WE HAVE ANOTHER vacancy in what has to be considered the very center of downtown Marquette: the 100 block of West Washington Street.
Che Bello, the women’s and men’s clothing store, has just shut down after four years in business. They’ll just be selling their apparel online from now on.
No reason given for the closure.
That makes at least three vacancies on the block–joining the former location of Boomerang which moved to the corner of Washington and Front Street after Darling closed down, and the still empty space formerly occupied by SNAP Fitness.
A tough retail climate? An always slow winter? Family or financial problems? Lotta reasons for closing down. Even in the center of a revived downtown.
You gotta hope that springtime will bring renewed faith and prosperity to business men and women willing to put their money, energy and time on the line.
NOW ABOUT THAT big hole alongside the Hampton Inn on the lakeshore.
With any sort of luck, it’ll be filled in starting this summer, first with an underground garage, then with the long awaited One Marquette Place.
Three-quarters of the financing–all local–is in place. The partners in the project are expecting to pull in a national partner within the next month so that construction can begin once the snow melts.
The parking garage financing is set–$4.7 million worth. The rest of the project–64 high end apartments along with offices and a cafe–should come in at around $13 million.
Construction was to have commenced last year but these types of projects generally take longer than anticipated.
HERE’S A BUSINESS that’s not having many problems: Lakestate Industries out on M-28.
Lakestate, which employs people with mental and physical disabilities, recently picked up a big contract to hand-stamp the Trenary Toast bags. That’ll be 700-1000 bags a day. It’ll give the bag a better, more authentic look. Until now, they’ve been machine-stamped.
The Lakestate folks, who have an even bigger facility in Escanaba, are diversifying. Not only are they working with Trenary Toast, they continue making furniture and wooden palettes, shredding papers for businesses, stuffing envelopes for mailing campaigns, providing janitor services, and of course, producing the increasingly famous fire-starters.
The fire-starters–shredded and recycled papers in a toilet paper roll–are now shipped all over the country. Anybody who’s ever used them knows they’re a remarkably efficient way to start an otherwise balky and reluctant fire.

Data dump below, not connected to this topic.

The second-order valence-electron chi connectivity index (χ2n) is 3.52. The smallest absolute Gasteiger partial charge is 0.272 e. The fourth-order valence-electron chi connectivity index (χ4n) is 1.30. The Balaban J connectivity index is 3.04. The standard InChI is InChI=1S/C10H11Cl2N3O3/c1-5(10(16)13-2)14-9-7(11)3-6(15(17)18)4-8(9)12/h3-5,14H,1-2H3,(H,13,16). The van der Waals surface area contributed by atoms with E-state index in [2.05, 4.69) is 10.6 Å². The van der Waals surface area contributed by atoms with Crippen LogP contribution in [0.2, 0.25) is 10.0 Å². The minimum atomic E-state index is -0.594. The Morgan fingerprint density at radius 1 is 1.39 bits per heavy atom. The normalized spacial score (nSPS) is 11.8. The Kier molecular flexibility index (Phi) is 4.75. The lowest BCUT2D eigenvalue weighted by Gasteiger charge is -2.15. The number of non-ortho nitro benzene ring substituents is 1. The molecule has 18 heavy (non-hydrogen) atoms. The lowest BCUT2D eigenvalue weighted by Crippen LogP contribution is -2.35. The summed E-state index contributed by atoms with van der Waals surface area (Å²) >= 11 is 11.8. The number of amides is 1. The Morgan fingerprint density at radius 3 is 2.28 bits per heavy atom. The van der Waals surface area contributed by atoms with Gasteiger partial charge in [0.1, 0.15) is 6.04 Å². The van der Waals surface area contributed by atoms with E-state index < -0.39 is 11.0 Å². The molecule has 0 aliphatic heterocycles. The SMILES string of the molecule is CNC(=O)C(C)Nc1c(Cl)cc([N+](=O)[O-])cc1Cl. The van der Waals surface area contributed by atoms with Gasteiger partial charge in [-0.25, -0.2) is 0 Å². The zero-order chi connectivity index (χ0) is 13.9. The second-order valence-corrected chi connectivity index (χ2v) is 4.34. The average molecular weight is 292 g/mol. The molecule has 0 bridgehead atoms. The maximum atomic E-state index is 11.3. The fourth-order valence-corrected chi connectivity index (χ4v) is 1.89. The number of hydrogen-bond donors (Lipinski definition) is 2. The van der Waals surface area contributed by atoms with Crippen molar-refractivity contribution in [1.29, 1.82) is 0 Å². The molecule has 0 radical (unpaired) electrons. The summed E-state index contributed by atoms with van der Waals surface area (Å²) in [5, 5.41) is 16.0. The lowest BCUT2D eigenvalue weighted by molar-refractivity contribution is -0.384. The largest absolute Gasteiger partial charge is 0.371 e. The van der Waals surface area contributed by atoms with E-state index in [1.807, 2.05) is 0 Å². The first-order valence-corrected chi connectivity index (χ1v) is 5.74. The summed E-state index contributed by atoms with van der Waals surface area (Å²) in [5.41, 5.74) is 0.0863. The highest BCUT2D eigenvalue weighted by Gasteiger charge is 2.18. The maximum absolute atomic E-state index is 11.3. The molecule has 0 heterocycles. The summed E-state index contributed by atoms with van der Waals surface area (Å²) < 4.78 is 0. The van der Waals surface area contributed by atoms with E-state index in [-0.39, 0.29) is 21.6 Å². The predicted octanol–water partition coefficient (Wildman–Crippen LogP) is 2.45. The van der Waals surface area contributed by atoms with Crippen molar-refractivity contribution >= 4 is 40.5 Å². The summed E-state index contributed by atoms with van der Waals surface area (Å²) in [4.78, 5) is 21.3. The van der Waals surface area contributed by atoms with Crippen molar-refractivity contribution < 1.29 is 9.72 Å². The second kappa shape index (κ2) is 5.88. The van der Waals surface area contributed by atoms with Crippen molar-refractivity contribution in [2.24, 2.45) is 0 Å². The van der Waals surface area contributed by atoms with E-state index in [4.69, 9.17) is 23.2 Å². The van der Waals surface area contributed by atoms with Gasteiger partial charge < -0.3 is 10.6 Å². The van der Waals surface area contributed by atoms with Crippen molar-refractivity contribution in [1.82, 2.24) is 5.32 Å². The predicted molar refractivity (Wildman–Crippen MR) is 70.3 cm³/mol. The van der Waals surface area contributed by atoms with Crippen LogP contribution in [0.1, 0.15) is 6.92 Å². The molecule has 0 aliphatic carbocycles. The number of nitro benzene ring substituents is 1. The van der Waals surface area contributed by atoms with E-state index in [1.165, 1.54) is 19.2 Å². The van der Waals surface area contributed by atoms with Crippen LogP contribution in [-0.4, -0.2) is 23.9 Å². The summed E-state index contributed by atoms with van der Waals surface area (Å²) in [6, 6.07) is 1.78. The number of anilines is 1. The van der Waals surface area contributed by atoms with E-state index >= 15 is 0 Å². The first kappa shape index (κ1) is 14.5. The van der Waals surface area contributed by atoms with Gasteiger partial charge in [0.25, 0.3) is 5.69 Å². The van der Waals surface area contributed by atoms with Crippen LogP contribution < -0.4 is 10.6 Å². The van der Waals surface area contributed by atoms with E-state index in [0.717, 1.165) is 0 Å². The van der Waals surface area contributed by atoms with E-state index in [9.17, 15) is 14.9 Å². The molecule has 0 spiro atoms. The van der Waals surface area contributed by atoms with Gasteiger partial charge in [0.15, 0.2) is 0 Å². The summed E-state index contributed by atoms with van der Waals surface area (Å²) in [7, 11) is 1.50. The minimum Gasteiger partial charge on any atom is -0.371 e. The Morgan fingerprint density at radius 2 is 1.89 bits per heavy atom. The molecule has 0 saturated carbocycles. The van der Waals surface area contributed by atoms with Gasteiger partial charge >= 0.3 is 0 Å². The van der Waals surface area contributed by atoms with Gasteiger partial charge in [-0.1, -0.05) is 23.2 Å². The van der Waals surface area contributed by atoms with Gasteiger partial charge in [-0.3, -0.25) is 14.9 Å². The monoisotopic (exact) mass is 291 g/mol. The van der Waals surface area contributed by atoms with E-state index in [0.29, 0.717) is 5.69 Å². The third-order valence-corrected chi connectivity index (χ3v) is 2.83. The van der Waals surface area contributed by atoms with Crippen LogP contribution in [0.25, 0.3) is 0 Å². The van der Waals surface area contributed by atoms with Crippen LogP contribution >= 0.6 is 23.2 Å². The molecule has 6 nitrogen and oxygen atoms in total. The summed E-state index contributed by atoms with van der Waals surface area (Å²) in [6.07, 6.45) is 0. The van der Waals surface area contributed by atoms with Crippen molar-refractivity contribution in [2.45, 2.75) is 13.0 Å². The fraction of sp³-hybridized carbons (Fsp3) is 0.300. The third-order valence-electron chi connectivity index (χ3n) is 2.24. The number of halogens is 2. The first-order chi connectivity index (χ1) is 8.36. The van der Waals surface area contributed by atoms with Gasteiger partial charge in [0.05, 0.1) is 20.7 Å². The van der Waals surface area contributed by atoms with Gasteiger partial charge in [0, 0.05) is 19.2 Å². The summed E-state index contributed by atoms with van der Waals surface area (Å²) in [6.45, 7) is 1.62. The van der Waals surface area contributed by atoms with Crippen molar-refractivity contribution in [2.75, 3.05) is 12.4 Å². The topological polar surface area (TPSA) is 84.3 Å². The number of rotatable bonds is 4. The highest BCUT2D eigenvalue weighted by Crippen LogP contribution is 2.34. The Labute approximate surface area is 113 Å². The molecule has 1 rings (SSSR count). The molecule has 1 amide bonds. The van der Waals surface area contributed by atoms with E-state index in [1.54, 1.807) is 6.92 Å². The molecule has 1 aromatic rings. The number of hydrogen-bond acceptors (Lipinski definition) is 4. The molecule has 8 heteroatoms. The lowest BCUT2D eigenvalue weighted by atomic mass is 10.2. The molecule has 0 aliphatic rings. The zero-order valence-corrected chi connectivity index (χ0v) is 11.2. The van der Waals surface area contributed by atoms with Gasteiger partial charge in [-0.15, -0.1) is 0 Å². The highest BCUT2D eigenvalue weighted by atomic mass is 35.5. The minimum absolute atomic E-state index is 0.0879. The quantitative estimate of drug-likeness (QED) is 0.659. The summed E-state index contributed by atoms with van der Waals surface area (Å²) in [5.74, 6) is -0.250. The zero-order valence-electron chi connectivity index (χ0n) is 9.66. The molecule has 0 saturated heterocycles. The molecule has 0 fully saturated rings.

Lakestate had 36 employees in Marquette County just two years ago. Now it’s got 76. That’s growth.
And the word is, they’re thinking about opening a little cafe and a showroom for their goods out on M-28. More irons in the fire.
AH, THE POWER of Facebook.
Mark Barrows recently opened his Big Burger Grille in Harvey with no big sign out front and no advertising campaign. A soft launch is what he wanted so that he could iron out the kinks in his new business.
Well, Facebook fans found out about it and spread the news fast. And the crowds showed up, at times putting a strain on his staff of nine.
Barrows is happy, of course. Just a little overwhelmed.
It’s a burger joint that also offers hot dogs, wings and a chicken sandwich. Basic fast food fare. Big Burger Grille shares the space with Main Street Pizza, which Barrows also owns, so he’s offering something for everyone.
So far so good.
FOR THE LAST year we’ve been hearing about the formation of an Angel Investors group in Marquette.
Well, they’re finally getting together for their first formal meeting this week at the Landmark.
Dinner, drinks, networking and most important, presentations by three young tech-type companies: ProNav Marine, NeuroTrainer, and MicroDevice Engineering.
The companies, out of Houghton and Marquette, all have promising products and are looking for investors. The companies will make their pitches and answer questions from the potential investors. Kinda like Shark Tank, minus the meanness.
Angel investors–those who have at least a million dollars in assets aside from their homes and are willing to take a risk on promising, young companies–are a vital part of any community hoping to attract technology entrepreneurs.
At last count, the local angel investors group claimed fourteen members. Nationwide, there are about 13,000 angel investors.
SPEAKING OF ENTREPRENEURS, Marquette’s SmartPrize competition starts next month, April 2nd though the 11th.
It’s the first time ever for the event sponsored by Travel Marquette.
The idea is this: attract aspiring entrepreneurs with new ideas for any type of business, and let the people in town decide who they like the best…and let a group of expert judges pick their winner, as well.
And then give away at least $20,000 in prize money to the winners.
The 10 day event will also feature a summit at NMU where all entrepreneurs will learn more about how to market their ideas and start their businesses.
TravelMarquette had been hoping to attract 20 competitors for SmartPrize. Looks more like it’ll be only 10-15. Sometimes you gotta start small and learn to grow.
What’s clear, though, is that Marquette–with the advent of the Smartzone, the formation of the Angel Investors group, and now the SmartPrize competition–is forging a new and exciting path for itself.
Which is wonderful as long as that path doesn’t destroy what’s important to so many of us: the purity of the lake and the air, and the beauty of the hills and the trees.
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